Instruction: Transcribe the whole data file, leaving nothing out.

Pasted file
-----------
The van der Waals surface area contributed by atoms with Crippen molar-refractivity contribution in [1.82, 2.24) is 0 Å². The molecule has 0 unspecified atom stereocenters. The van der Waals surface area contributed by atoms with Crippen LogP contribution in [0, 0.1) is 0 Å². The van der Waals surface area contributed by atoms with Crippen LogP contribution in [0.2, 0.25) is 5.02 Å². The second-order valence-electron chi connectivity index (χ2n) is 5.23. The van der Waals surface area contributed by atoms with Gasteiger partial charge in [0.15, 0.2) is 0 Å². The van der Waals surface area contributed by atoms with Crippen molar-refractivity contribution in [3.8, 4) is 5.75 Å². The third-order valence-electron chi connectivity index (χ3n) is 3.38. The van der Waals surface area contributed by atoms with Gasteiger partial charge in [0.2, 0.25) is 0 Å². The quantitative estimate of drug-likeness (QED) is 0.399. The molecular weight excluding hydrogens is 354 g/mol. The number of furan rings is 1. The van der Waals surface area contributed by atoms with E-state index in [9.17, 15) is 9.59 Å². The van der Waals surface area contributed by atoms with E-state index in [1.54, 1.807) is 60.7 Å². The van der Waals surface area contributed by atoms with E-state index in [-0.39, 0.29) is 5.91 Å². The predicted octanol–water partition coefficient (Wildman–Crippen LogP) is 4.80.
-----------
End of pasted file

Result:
The van der Waals surface area contributed by atoms with Crippen molar-refractivity contribution in [1.82, 2.24) is 0 Å². The molecule has 0 unspecified atom stereocenters. The van der Waals surface area contributed by atoms with Crippen LogP contribution in [0, 0.1) is 0 Å². The van der Waals surface area contributed by atoms with Crippen LogP contribution in [0.2, 0.25) is 5.02 Å². The second-order valence-electron chi connectivity index (χ2n) is 5.23. The van der Waals surface area contributed by atoms with Gasteiger partial charge in [0.15, 0.2) is 0 Å². The van der Waals surface area contributed by atoms with Crippen molar-refractivity contribution in [3.8, 4) is 5.75 Å². The third-order valence-electron chi connectivity index (χ3n) is 3.38. The van der Waals surface area contributed by atoms with Gasteiger partial charge in [0.2, 0.25) is 0 Å². The quantitative estimate of drug-likeness (QED) is 0.399. The molecular weight excluding hydrogens is 354 g/mol. The number of furan rings is 1. The van der Waals surface area contributed by atoms with E-state index in [9.17, 15) is 9.59 Å². The van der Waals surface area contributed by atoms with E-state index in [1.54, 1.807) is 60.7 Å². The van der Waals surface area contributed by atoms with E-state index in [-0.39, 0.29) is 5.91 Å². The predicted octanol–water partition coefficient (Wildman–Crippen LogP) is 4.80.